Comparing Rewinding and Fine-tuning in Neural Network PruningDownload PDF

Published: 11 Apr 2022, Last Modified: 22 Oct 2023RC2021Readers: Everyone
Keywords: pruning, lottery ticket hypothesis, finetuning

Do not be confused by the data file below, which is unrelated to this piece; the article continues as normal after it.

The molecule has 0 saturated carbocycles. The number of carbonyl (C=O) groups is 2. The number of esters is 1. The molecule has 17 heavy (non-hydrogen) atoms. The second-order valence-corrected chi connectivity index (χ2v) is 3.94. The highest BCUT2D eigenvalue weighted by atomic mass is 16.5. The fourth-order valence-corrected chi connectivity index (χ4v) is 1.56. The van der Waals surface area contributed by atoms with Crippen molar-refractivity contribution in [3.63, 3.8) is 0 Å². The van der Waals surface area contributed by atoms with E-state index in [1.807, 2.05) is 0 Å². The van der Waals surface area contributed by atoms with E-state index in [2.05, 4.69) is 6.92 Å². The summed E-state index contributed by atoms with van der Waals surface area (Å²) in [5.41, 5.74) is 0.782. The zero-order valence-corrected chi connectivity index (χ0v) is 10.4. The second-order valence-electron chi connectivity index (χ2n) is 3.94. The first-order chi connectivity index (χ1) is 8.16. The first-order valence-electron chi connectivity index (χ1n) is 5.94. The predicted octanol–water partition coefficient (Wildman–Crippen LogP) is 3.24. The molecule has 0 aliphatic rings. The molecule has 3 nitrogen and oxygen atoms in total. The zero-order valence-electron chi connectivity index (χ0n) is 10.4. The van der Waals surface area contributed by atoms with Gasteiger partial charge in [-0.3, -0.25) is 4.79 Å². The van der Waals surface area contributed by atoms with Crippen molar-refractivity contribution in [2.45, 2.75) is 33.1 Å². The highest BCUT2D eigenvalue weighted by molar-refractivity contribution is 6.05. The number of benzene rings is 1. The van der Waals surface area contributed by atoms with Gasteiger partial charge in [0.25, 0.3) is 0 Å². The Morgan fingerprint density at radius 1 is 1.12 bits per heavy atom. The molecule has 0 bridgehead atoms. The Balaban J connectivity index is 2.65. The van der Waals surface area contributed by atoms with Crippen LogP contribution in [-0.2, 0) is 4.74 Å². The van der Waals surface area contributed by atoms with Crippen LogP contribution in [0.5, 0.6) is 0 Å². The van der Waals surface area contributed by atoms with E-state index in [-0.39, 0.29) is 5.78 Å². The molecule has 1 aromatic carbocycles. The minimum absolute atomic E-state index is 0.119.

Abstract: Scope of Reproducibility We are reproducing Comparing Rewinding and Fine-tuning in Neural Networks, by Renda et al. In this work the authors compare three different approaches to retraining neural networks after pruning: 1) fine-tuning, 2) rewinding weights as in Frankle et al. and 3) a new, original method involving learning rate rewinding, building upon Frankle et al. We reproduce the results of all three approaches, but we focus on verifying their approach, learning rate rewinding, since it is newly proposed and is described as a universal alternative to other methods. We used CIFAR10 for most reproductions along with additional experiments on the larger CIFAR100 which extends the result originally provided by the authors. We've also extended the list of tested network architectures to include Wide ResNets. The new experiments led us to discover the limitations of learning rate rewinding which can worsen pruning results on large architectures. Methodology We implemented the code ourselves in Python with TensorFlow 2, basing our implementation of the paper alone and without consulting the source code provided by the authors. We ran two sets of experiments. In the reproduction set, we have striven to exactly reproduce the experimental conditions of Renda et al. We have also conducted additional experiments, which use other network architectures, effectively showing results previously unreported by the authors. We did not cover all originally reported experiments -- we covered as many as needed to state the validity of claims. We used Google Cloud resources and a local machine with 2x RTX 3080 GPUs. Results We were able to reproduce the exact results reported by the authors in all originally reported scenarios. However, extended results on larger Wide Residual Networks have demonstrated the limitations of the newly proposed learning rate rewinding -- we observed a previously unreported accuracy degradation for low sparsity ranges. Nevertheless, the general conclusion of the paper still holds and was indeed reproduced. What was easy Re-implementation of the pruning and retraining methods was technically easy, as it is based on a popular and simple pruning criterion -- magnitude pruning. Original work was descriptive enough to reproduce the results with satisfying results without consulting the code. What was difficult Not every design choice was mentioned in the paper, thus reproducing the exact results was rather difficult and required a meticulous choice of hyper-parameters. Experiments on ImageNet and WMT16 datasets were time consuming and required extensive resources, thus we did not verify them. Communication with original authors We did not consult the original authors, as there was no need to.
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